Course Success Rate Data

Scroll down or click the link for each topic to view relevant data. All data displayed is from De Anza's Office of Institutional Research and Planning.

Course Success Rates

Success rates (A, B, C, P grades) have been steadily increasing across all modalities and spiked in 2020-21 during the COVID-19 pandemic. When looking at course success rates by modality, prior to 2020-21, the gap between online and face to face success has been narrowing to nearly similar rates. When looking at overall course success rates, over the past nine years, success rates are lowest for African American/Black, Pacific Islander, Native American, Latinx students, Foster Youth and LGBTQ+ students. While overall course success rates have improved, with an 80% success rate, 20% of our students are not completing the course in which they enroll, and this is most pronounced for our disproportionatly impacted student groups. 

As displayed above, course success rates between face-to-face and online courses in 2019-20 were nearly the same with improvements in success in online courses over the past 5 years. 

Course non-success (D, F, NP, I, FW grades) rates were on a downward trend prior to the COVID-19 pandemic for all modalities and were highest for online courses ranging from 14% to 10%.

Course withdraw rates (W, EW, MW grades) were also decreasing prior to the COVID-19 pandemic with online withdraw rates highest of all modalities ranging from 10% to 14%.

Success rates for female and male students has increased over the last 9 years, though female students consistently exhibit slightly higher success rates than male students by 4 percentage points on average. Students who identify as non-binary exhibit success rates lower than all other groups, on average 13 percentage points lower than female students.

Course success rates between students who identify as LGBTQ+ and those who do not average a 9-percentage point gap with LGBTQ+ students exhibiting lower success rates averaging 70% compared to 79% for non-LGBTQ+ students.

Students enrolled in DSPS and EOPS have success rates above 80% on average while CalWorks students have an average success rate of 70% and foster youth students exhibit the lowest success rate at 58% on average.

Course success rates by have increased from 76% to 80% over the past 9 years, and all ethnic groups have seen in increase in their success rate, however, there remains large gaps between the success of African American/Black, Native American, Latinx and Pacific Islander students and white and Asian students.

Note: Racial/ethnic groups were ordered by assigning students with two or more ethnicities selected with the following ranks: Laotian, Cambodian, Vietnamese, Native American, Pacific Islander, Filipinx, African American/Black, Korean, Asian Indian, Japanese, Chinese, Asian Other, Latinx, White, Decline to State. For example, if a student selected Pacific Islander and Laotian, they were included in the Laotian group.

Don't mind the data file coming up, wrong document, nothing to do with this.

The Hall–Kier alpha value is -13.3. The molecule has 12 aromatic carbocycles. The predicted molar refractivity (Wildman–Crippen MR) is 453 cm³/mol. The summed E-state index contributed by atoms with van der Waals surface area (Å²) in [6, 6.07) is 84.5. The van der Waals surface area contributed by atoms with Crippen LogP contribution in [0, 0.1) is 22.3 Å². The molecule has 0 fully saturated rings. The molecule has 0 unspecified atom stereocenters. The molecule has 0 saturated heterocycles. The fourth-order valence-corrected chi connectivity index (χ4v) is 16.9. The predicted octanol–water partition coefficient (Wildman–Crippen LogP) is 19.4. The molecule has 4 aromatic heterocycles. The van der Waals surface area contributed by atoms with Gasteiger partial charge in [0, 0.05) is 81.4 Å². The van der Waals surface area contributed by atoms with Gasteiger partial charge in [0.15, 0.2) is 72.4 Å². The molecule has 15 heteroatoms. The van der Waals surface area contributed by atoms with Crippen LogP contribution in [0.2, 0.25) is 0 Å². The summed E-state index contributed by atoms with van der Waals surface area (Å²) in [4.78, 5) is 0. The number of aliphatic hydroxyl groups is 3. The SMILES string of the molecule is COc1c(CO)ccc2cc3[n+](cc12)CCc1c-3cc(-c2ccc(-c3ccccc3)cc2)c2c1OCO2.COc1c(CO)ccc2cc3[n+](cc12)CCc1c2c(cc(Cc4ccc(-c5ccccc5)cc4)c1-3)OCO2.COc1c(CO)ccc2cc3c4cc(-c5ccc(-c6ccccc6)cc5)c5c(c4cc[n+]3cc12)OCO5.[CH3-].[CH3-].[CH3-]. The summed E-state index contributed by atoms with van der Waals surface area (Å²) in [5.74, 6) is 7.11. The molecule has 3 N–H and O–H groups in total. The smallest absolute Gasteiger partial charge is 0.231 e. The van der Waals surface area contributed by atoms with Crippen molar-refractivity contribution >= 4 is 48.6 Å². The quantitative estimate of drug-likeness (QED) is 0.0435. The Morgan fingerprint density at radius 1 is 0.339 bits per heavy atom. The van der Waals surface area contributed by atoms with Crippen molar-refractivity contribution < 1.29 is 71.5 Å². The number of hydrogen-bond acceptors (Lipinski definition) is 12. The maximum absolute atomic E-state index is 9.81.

The Asian student population was disaggregated into subgroups including Laotian, Cambodian, Vietnamese, Pacific Islander, Filipinx, Korean, Asian Indian, Japanese, Chinese and Asian Other. When looking at success rates across the groups, success rates remain lowest for African American/Black, Pacific Islander, Native American, and Latinx students, lower than those exhibited by Laotian, Cambodian, and Vietnamese students.

Course Success Rate Trends by Ethnicity Including Asian Subgroups

Note: First generation status is defined using the NCES definition as a student whose parent(s) has completed high school or less. Low income is defines as family income including all sources of income for student's whose family income is below $25,000. 

As displayed above, there is a negative 7 % pt gap between first generation and non first generation students, on average over the past 5 years, with a negative 8 % pt gap for low income student's success rates compared to students who do not identify as low income. 

When disagreggating first generation students by ethnicity, we see success patterns by ethnicity perpetuated when adding the additional factor of income. For example, African American/Black students have the highest difference in success rates between first generation and non first genaration students, with first generation African American/Black students exhibiting success rates 7% points lower than their non first generation counterparts. Native American students exhibit a 9 percentage point difference while all other racial/ethnic groups follow similar patterns with first generation students exhbitiing lower success rates than their non first generation counterparts, but average differences remain at or below 5% points for all other racial/ethnic groups. 

Similar to success for first generation students, across all racial/ethnic groups, students who identify as low income exhibit lower success rates than their counterparts who are not low income. The greatest divide is again for African American/Black and Native American students with a 11% point and 12% point difference, respectively. White students who identify as low income exihbit a difference of 6% points on average, while all other racial/ethnic groups are at or below a 5% point difference. 

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